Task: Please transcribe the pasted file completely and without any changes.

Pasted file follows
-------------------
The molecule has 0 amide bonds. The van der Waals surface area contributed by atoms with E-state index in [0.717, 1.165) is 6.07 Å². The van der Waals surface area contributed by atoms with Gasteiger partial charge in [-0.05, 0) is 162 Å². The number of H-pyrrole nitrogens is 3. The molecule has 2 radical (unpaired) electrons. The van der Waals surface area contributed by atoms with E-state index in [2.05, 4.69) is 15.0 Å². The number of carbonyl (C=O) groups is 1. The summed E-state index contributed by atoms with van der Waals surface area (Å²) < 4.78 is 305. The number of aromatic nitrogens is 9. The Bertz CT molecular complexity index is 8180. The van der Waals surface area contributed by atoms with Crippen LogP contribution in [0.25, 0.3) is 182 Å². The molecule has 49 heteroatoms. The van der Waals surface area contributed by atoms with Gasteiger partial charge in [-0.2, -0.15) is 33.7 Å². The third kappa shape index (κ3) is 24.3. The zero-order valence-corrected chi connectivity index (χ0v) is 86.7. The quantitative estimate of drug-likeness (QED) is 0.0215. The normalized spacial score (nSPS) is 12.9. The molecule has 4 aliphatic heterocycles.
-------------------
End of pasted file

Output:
The molecule has 0 amide bonds. The van der Waals surface area contributed by atoms with E-state index in [0.717, 1.165) is 6.07 Å². The van der Waals surface area contributed by atoms with Gasteiger partial charge in [-0.05, 0) is 162 Å². The number of H-pyrrole nitrogens is 3. The molecule has 2 radical (unpaired) electrons. The van der Waals surface area contributed by atoms with E-state index in [2.05, 4.69) is 15.0 Å². The number of carbonyl (C=O) groups is 1. The summed E-state index contributed by atoms with van der Waals surface area (Å²) < 4.78 is 305. The number of aromatic nitrogens is 9. The Bertz CT molecular complexity index is 8180. The van der Waals surface area contributed by atoms with Crippen LogP contribution in [0.25, 0.3) is 182 Å². The molecule has 49 heteroatoms. The van der Waals surface area contributed by atoms with Gasteiger partial charge in [-0.2, -0.15) is 33.7 Å². The third kappa shape index (κ3) is 24.3. The zero-order valence-corrected chi connectivity index (χ0v) is 86.7. The quantitative estimate of drug-likeness (QED) is 0.0215. The normalized spacial score (nSPS) is 12.9. The molecule has 4 aliphatic heterocycles.